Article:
What To Know About Sandy Soil for Your Garden

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Worried that you won't be able to grow a bountiful garden in sandy soil? Follow these tips to see how easy it can be.

You can grow more than cacti in the sand! With a little intervention, you can have the garden of your dreams even if your soil looks more like a beach than a welcoming place for plants to flourish.

How Do You Know if You Have Sandy Soil?

If you’ve ever sat on a beach and felt the soft, warm, grainy sand beneath you, you’ll know sandy soil when you see it in your garden. If you try to squeeze a handful into a ball, it runs right through your fingers. After it rains, you rarely see puddles. You might wonder why your plants are wilting already when it just rained yesterday. These are all indications that you have sandy soil.

What is Sandy Soil?

If you observed a jar of sand under a microscope, it would look like a bunch of marbles — large, rounded particles with lots of spaces in between. Those spaces are what cause the rain and nutrients in the soil to wash right through.

Grains of sand are teeny bits of rocks, and rocks can’t hold water or nutrients like a softer piece of ground wood or humus. That’s why we use organic materials to amend sandy soil. Those materials bind the moisture and nutrients in the soil around your plants’ roots.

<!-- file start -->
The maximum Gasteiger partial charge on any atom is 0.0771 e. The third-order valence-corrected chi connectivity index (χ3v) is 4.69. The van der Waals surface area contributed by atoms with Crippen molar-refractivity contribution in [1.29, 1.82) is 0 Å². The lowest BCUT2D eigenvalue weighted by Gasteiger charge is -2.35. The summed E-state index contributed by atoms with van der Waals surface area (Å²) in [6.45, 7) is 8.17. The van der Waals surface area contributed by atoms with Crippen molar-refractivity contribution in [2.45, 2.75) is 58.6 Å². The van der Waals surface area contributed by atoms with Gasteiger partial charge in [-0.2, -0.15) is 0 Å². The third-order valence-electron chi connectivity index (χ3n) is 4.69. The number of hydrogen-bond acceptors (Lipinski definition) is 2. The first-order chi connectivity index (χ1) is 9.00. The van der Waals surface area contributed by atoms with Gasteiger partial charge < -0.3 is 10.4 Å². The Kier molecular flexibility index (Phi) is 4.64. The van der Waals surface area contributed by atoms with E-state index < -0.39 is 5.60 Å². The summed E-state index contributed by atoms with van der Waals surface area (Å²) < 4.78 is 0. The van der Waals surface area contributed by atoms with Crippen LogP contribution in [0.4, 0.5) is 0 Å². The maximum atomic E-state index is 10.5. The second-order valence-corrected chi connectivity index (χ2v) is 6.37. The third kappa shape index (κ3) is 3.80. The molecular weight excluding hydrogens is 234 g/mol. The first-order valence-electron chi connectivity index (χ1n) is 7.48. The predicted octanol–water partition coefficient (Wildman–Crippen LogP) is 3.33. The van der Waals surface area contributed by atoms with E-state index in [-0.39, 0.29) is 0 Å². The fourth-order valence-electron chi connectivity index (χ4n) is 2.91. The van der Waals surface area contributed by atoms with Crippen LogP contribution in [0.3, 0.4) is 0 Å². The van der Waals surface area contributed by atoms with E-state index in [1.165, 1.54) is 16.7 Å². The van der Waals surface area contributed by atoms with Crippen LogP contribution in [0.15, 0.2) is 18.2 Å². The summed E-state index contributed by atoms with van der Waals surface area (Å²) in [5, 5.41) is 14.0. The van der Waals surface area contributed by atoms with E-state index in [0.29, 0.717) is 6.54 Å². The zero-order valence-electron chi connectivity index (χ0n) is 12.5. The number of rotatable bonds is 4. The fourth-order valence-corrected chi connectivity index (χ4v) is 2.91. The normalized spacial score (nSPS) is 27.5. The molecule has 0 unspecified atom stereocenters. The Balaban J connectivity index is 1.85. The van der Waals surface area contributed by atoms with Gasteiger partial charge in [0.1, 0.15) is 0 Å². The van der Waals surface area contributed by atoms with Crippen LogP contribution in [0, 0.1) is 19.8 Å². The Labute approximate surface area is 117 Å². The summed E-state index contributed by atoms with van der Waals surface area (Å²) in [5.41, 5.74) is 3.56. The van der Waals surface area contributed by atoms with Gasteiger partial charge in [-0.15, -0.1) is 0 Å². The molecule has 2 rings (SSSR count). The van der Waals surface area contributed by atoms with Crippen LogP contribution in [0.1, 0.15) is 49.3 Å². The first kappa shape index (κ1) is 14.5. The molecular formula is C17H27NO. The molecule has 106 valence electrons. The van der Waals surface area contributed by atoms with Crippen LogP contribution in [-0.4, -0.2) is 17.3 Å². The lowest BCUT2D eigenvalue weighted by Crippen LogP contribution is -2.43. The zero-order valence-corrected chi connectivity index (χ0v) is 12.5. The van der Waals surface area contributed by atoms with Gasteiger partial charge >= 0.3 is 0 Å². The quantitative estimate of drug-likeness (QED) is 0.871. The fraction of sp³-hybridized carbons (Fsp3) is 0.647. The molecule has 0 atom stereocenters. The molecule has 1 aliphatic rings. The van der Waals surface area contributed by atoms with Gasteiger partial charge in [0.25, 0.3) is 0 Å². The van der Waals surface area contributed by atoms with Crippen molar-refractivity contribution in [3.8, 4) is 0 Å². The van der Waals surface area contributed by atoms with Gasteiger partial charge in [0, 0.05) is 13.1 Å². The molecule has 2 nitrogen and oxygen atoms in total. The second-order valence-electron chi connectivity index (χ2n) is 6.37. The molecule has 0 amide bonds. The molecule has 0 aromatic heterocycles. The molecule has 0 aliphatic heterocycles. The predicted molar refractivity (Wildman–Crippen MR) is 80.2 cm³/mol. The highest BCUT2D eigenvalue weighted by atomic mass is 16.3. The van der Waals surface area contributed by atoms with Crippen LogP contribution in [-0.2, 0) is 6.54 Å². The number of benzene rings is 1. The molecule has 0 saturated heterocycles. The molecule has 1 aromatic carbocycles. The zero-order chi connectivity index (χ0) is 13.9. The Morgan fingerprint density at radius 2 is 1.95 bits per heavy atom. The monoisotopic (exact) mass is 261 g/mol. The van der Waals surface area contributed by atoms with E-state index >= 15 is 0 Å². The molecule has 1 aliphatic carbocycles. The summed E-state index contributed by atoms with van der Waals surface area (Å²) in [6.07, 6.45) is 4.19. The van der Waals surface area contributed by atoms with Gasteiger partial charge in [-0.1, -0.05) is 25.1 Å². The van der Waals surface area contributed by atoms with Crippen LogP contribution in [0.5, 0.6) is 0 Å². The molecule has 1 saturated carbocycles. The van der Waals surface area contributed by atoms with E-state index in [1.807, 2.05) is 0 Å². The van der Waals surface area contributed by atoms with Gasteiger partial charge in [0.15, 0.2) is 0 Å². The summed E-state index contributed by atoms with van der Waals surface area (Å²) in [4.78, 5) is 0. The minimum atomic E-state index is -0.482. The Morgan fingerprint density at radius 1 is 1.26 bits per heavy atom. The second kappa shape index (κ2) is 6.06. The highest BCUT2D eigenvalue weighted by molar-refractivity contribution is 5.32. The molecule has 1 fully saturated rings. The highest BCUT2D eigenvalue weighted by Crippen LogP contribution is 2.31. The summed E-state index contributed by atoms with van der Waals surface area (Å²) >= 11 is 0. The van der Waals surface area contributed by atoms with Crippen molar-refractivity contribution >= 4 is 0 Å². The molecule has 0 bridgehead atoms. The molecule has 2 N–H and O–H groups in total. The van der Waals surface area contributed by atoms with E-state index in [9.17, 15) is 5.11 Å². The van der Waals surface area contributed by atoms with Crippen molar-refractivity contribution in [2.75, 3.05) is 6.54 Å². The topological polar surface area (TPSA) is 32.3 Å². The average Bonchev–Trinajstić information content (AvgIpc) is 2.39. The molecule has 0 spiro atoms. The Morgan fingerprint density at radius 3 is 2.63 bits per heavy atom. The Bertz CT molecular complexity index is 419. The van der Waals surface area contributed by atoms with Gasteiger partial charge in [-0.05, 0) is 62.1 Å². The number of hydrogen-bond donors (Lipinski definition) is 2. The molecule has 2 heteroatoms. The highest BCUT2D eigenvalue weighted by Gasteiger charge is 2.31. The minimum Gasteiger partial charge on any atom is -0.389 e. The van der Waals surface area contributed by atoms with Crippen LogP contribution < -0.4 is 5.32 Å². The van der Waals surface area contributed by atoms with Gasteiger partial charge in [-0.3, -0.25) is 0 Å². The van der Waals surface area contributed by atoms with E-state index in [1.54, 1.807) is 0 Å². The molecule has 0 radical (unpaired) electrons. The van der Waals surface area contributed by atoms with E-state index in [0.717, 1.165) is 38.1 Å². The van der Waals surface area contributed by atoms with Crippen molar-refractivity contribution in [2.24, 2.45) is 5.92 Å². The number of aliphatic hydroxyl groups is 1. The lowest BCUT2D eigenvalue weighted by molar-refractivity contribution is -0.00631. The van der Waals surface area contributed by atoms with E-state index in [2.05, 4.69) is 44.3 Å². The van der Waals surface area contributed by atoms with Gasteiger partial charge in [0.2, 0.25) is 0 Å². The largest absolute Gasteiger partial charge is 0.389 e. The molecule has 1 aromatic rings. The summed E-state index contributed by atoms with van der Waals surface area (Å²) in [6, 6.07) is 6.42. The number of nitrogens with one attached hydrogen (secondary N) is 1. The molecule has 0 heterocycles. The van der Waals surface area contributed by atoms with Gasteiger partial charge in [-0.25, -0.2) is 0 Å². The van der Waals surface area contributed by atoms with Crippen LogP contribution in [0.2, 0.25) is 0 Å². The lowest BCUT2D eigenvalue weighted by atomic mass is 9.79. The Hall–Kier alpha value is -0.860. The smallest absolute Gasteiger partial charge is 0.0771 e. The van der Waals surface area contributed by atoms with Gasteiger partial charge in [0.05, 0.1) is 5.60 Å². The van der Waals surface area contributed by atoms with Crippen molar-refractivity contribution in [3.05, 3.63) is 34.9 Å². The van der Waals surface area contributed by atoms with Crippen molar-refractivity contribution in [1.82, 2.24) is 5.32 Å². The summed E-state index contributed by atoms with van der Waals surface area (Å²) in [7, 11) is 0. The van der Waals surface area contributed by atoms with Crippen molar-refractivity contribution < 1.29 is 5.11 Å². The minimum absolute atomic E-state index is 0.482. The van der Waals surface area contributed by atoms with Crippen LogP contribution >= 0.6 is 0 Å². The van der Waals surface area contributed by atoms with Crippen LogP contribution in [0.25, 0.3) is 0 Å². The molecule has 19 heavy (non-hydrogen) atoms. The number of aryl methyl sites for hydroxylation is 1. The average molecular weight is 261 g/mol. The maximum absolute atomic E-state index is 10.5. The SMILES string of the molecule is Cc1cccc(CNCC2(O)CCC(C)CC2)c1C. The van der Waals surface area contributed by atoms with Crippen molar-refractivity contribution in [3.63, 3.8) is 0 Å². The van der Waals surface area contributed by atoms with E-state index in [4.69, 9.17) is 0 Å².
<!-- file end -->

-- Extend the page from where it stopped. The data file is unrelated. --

Benefits of Sandy Soil

You’re in luck! Sandy soil is much easier to work with than clay soil. You won’t break your back digging in or amending it. Some benefits include:

  • A loose, airy texture that doesn’t become compacted and promotes good drainage.
  • Root crops, like carrots, grow nice and straight, and all kinds of plants’ roots establish themselves more easily.
  • Sandy soil freezes later in winter and warms faster in spring, so plants have more time to grow.
  • Root rot, crown rot and other issues that arise from over-watering are not a problem.

Disadvantages of Sandy Soil

Sandy soils do require consistent intervention to grow a diverse group of plants, but if you like to work out in the garden you’ll probably enjoy these tasks. Some disadvantages of sandy soil are:

  • A lack of naturally occurring nutrients. You’ll need add them yourself.
  • Water and nutrients flush through quickly, requiring more frequent irrigation and the use of slow-release granular fertilizer and compost instead of water-soluble formulas.
  • Water moves straight down and doesn’t spread laterally. You’ll need to position your irrigation carefully to ensure all of your plants receive enough water.
  • Plants that need consistent moisture won’t thrive without amending the soil.

How to Improve Sandy Soil

This requires two essential elements: Organic materials you mix in, and mulch laid on top. Let’s look at both in detail.

Organic materials

Remember the jar of marbles analogy? This is where adding organic materials comes in. Compost, shredded leaves, well-aged manure, finely shredded wood bark, biochar, coir and wool pellets all improve sandy soil. As they decompose, they add nutrients to your garden.

In climates where the ground freezes in winter, organic materials can be worked into the top few inches of the soil once per year in the fall or spring. Where the ground doesn’t freeze, you may need to add organic materials in fall and spring. Depending on which materials you use, a one- to three-inch-deep layer should be sufficient.